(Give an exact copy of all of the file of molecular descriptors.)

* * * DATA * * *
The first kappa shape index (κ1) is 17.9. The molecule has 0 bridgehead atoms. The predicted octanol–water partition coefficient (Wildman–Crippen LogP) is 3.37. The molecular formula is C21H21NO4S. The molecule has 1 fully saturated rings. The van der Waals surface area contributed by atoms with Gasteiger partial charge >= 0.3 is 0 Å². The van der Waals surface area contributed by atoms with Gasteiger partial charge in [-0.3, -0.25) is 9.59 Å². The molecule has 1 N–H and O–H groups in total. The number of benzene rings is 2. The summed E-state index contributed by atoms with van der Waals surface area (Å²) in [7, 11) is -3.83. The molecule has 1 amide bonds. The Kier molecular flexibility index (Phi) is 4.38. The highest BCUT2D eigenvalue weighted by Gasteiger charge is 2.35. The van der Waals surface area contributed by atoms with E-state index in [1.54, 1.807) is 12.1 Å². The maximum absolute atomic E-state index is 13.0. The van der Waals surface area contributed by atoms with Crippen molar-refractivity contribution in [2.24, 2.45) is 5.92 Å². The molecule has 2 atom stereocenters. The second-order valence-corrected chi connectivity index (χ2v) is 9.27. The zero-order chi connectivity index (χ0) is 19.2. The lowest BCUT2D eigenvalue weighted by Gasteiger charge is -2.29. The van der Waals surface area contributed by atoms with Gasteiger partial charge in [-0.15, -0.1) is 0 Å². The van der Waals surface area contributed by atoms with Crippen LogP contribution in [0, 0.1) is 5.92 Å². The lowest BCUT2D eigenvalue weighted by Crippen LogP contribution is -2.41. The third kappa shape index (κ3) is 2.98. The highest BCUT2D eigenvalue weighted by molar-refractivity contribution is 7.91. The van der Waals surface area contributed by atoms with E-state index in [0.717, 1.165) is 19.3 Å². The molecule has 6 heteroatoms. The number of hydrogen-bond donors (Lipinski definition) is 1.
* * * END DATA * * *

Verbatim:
The first kappa shape index (κ1) is 17.9. The molecule has 0 bridgehead atoms. The predicted octanol–water partition coefficient (Wildman–Crippen LogP) is 3.37. The molecular formula is C21H21NO4S. The molecule has 1 fully saturated rings. The van der Waals surface area contributed by atoms with Gasteiger partial charge >= 0.3 is 0 Å². The van der Waals surface area contributed by atoms with Gasteiger partial charge in [-0.3, -0.25) is 9.59 Å². The molecule has 1 N–H and O–H groups in total. The number of benzene rings is 2. The summed E-state index contributed by atoms with van der Waals surface area (Å²) in [7, 11) is -3.83. The molecule has 1 amide bonds. The Kier molecular flexibility index (Phi) is 4.38. The highest BCUT2D eigenvalue weighted by Gasteiger charge is 2.35. The van der Waals surface area contributed by atoms with E-state index in [1.54, 1.807) is 12.1 Å². The maximum absolute atomic E-state index is 13.0. The van der Waals surface area contributed by atoms with Crippen molar-refractivity contribution in [2.24, 2.45) is 5.92 Å². The molecule has 2 atom stereocenters. The second-order valence-corrected chi connectivity index (χ2v) is 9.27. The zero-order chi connectivity index (χ0) is 19.2. The lowest BCUT2D eigenvalue weighted by Gasteiger charge is -2.29. The van der Waals surface area contributed by atoms with Gasteiger partial charge in [-0.15, -0.1) is 0 Å². The van der Waals surface area contributed by atoms with Crippen LogP contribution in [0, 0.1) is 5.92 Å². The lowest BCUT2D eigenvalue weighted by Crippen LogP contribution is -2.41. The third kappa shape index (κ3) is 2.98. The highest BCUT2D eigenvalue weighted by molar-refractivity contribution is 7.91. The van der Waals surface area contributed by atoms with E-state index in [0.717, 1.165) is 19.3 Å². The molecule has 6 heteroatoms. The number of hydrogen-bond donors (Lipinski definition) is 1.